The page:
All girls, different sounds

lifestyle August 09, 2014 01:00

By Kitchana Lersakvanitchakul
Th

3,086 Viewed

Three Thai female bands take their own approaches to reach the top of the music charts



A British music website recently published a list of the 11 girl groups from around the world that were definitely worth a listen. They included Japan’s Baby Metal whose music video of “Gimme Chocolate!!” has garnered almost five million views on YouTube, South Korea’s 2NE1 and a surprise entry from Myanmar, the Me N Ma Girls, described as a politically aware version of the Pussycat Dolls.
Thailand’s Apple Girls Band, Gaia and Jackie Nanny Nina didn’t make it to the list and that’s a shame, because all three are bursting with talent, each in their own unique way.
 
The Apple Girls Band
Banana Records’ Apple Girls Band made their debut using iPhones and iPads for their backing tracks. All graduates of music schools,  the group of bassist Bunyawhad “Whad” Thanasomboon, guitarists Pimprapa “Fern” Chaloemwongwiwat and Nisart “Mint” Sittatikarnvech, vocalist Saithip “Walnut” Wiwattanapatapee and drummer Patchanutsakarn “Bow” Chaitripob, all play “real” instruments as well.
Apple Girls formed in 2011 when Walnut wrote the song “Jakrawal Wittaya” and wanted a way of recording it that would stand out. A tech-savvy student, she downloaded the GarageBand app from iTunes and roped in her pals to play the other instruments on their iPads and iPhones. Banana Records’ founder Wassakorn “Ed” Dechsutham liked the sound enough to record it and upload a video to YouTube. It went viral overnight and two days later, the band was being booked for live shows.
“Playing guitar on a gadget is much harder than playing it on the real instrument,” says Mint. “When I play guitar, I know exactly where to put my hand; I don’t have to look. On an iPad or iPhone, I dare not take my eyes off the screen for even a second. It’s also slippery.
“But the real disadvantage point is that the guitar neck on an iPad is shorter than on a real guitar. That’s limiting and means we have to be careful about the songs we play. We couldn’t do jazz for example.”
Apple Girls Band has seven songs in its repertoire from “Jakrawal Wittaya” to the latest “Ha Mee”.
“Most of our songs are electronic pop but we’ve also covered metal band Kluaythai’s ‘Jeb Jung Boei’ and have played our version of it live,” says Walnut, who also wrote the metal band’s “Bong Tong”. 
“Bow came in later as our drummer. Up until she joined, I was the one keeping the beat while singing but that meant I was staring at the iPad rather than interacting with the audience,” says Walnut, adding that while she finds GarageBand a useful app for making a demo, she personally prefers real instruments.
“It’s really just a gimmick,” she says.
 
Gaia
The five young women who make up Gaia – Janjera “Junji” Junpitakchai, Thanissa “Pleng” Intharit, Panisa “Nunn” Udomruangkiat, Sirapassara “Pam” Sintrakarnphol and Jutamas “Joy” Wichai – have adopted South Korea’s winning girl group recipe in terms of looks and genre. Signed with Do A Dot, a subsidiary of Workpoint Entertainment, they take their name from the Greek Goddess of the Earth and are hooked in to Asian pop dance.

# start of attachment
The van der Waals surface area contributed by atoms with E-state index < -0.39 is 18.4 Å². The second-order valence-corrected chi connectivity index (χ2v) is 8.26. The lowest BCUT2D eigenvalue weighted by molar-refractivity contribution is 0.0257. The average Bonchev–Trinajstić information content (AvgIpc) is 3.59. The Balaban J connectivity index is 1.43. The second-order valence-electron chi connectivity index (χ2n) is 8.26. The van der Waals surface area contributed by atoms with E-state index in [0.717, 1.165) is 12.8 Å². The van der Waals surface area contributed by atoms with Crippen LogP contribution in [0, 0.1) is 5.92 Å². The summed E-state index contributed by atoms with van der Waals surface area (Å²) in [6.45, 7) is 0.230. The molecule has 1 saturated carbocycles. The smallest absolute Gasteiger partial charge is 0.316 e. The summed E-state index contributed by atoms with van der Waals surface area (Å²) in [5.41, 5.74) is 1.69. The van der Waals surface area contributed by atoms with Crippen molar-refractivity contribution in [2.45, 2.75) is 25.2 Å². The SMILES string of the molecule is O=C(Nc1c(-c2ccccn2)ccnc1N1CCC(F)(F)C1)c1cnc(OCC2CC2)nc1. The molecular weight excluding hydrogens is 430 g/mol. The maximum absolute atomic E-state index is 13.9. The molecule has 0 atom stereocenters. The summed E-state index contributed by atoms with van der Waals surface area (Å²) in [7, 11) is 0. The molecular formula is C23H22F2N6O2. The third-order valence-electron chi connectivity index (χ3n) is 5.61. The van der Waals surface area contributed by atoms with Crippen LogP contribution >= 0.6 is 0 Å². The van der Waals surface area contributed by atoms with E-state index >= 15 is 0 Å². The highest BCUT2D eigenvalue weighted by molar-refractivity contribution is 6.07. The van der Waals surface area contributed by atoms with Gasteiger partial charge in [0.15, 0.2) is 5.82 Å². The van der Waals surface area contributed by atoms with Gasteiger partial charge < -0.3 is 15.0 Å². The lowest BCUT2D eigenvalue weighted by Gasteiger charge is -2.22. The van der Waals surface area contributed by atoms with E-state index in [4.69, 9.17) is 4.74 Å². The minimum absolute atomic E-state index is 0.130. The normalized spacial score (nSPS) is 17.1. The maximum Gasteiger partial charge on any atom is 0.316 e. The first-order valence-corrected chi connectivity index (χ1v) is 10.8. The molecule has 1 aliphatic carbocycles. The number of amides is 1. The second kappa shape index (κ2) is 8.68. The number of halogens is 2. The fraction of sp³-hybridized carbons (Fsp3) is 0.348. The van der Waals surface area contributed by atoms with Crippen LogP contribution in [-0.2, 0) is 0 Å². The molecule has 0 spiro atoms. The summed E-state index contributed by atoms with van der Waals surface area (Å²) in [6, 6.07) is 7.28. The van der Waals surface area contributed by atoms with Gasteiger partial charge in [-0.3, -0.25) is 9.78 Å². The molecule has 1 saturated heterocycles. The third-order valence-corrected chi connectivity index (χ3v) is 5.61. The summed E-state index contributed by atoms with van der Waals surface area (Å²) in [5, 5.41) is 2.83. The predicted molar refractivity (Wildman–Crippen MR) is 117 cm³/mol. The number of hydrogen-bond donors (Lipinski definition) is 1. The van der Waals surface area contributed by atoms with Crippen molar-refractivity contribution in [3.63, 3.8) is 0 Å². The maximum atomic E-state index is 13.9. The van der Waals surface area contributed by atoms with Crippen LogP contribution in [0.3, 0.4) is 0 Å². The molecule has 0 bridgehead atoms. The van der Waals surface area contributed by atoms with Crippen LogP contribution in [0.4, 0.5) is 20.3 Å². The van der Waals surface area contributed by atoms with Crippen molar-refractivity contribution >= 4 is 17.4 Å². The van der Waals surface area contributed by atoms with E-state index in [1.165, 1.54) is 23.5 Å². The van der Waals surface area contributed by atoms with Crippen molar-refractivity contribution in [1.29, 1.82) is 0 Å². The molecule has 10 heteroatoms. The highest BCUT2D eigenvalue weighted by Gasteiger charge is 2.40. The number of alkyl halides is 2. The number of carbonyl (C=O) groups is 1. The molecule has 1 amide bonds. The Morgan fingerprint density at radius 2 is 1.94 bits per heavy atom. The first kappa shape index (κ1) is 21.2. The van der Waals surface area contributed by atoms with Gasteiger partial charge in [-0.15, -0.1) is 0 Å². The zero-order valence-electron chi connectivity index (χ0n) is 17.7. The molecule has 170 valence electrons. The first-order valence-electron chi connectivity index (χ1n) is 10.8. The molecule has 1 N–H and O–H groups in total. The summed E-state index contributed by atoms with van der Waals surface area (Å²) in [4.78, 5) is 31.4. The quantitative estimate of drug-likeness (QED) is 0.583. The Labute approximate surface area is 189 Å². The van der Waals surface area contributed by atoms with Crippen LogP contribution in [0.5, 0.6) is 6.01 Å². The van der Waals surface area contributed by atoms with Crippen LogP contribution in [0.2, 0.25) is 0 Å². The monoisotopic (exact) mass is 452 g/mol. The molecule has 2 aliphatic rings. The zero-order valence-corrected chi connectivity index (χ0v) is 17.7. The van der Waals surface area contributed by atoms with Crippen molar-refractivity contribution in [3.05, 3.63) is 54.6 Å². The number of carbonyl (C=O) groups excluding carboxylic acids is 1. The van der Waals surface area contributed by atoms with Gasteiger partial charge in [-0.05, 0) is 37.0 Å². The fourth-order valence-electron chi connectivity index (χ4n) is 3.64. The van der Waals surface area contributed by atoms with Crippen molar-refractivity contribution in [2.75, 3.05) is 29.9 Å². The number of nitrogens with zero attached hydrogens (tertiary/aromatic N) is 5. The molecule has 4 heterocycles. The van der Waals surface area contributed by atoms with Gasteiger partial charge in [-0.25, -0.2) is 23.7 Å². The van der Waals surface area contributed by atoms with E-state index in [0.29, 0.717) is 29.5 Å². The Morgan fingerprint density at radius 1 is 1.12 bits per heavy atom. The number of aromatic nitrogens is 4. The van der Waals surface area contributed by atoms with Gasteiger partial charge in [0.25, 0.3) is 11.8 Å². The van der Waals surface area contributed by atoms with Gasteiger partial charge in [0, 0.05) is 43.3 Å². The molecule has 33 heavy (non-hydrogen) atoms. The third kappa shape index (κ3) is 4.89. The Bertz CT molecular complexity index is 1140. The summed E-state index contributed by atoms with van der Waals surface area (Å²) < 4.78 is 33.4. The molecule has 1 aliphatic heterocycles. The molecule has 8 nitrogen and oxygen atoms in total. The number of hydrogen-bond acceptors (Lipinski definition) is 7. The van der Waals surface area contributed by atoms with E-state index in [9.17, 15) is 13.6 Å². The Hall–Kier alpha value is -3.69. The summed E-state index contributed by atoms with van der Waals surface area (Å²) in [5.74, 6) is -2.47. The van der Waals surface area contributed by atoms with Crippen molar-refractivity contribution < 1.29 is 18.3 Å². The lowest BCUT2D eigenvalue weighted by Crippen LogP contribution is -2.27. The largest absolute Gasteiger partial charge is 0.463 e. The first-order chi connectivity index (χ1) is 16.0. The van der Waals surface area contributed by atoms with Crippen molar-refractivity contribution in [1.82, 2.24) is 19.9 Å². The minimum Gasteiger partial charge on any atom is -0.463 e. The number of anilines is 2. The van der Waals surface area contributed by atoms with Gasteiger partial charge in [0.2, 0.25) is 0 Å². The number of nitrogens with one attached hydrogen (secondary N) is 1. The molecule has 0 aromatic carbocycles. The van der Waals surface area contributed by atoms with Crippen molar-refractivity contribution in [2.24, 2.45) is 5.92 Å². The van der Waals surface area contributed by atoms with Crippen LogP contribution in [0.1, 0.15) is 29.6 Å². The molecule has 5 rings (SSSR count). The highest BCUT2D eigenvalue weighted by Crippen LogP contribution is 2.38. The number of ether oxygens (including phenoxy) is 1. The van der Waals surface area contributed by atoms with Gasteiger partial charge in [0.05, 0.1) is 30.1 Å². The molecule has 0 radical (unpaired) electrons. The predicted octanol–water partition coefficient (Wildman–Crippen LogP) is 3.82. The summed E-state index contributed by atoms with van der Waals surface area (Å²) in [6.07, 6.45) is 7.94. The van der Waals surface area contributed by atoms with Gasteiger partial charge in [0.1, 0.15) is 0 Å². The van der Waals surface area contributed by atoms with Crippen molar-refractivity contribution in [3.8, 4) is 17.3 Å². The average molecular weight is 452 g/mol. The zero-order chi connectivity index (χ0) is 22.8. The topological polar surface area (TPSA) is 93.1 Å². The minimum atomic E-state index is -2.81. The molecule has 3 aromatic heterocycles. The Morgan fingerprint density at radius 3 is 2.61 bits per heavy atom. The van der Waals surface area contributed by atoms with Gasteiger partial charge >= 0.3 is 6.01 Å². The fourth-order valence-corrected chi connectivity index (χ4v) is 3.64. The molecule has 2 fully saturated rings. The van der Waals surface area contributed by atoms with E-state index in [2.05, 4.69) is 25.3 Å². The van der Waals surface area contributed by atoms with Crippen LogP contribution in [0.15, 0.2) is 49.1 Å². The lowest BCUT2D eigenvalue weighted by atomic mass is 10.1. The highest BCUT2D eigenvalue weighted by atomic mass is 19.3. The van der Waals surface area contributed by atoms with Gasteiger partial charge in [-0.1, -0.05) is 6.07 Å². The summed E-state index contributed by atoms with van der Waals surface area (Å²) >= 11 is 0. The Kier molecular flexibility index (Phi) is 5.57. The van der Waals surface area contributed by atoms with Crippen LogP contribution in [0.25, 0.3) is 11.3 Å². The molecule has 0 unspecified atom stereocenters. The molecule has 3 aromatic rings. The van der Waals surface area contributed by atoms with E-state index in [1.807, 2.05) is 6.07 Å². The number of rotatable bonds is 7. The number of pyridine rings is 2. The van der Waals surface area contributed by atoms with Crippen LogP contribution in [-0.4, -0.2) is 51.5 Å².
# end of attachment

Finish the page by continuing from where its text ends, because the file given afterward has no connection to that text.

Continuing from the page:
“We follow the Korean style but we’re more a mix of Eastern and Western cultures,” Junji says. “We think of ourselves as closer to the Spice Girls than a Korean girl group because we are more individual, each with our own colour and style. We’ve had lots of positive comments about our music video on YouTube, with people saying that we might look Korean but our style is definitely Thai,” says Joy.
Like the Spice Girls, they’ve adopted different characters with Pleng describing herself as chic, Nunn as naughty, Pam as sweet, Joy as sexy and Junji as sporty.
Gaia has so far released two singles. “Audition”, which showcases their talent for dancing, is an English song written by Jay Park and produced by Cha Cha Malone, the American studio genius behind the success of Korean artists Jay Park, Kara and U-Kiss, and “Love Potion”.
“Audition”, which Junji says is about having men “auditioning” for their attentions, is apparently proving more popular with foreigners than Thais.’
“We get a lot of fan chat from Europe on our Twitter account,” she says.
 
Jackie Nanny Nina
There’s nothing remotely South Korean nor high-tech about Jackie Nanny Nina. Signed with Sahaphap Dontri (Music Union), singer Jacqueline “Jackie” Muench, violinist Pratana “Nanny” Chongcharoen and cellist Nichapa “Nina” Nilkaew are a classical-pop crossover trio who have enjoyed moderate success with their first two singles “Bang Sing Khae Roo Suek” and “Luem Hai Jai”.
“I love the way the cello creates moods of melancholy and mystery,” says Nina, who is also a member of Somtow Sucharitkul’s Siam Sinfonietta. Nanny too is a professional musician attached to the Royal Thai Navy Music Division while Jackie is an actress on Channel 3’s “Raak Boon 2”.
Like Gaia, they’re each promoting a different character – Jackie is sweet, Nanny is chic and Nina is smart – and say their strength lies in their lyrics and the emotions evoked by their instruments.
“We’re a girl group with a difference; two strings and one voice, and that makes us different from Vietrio,” says Nanny.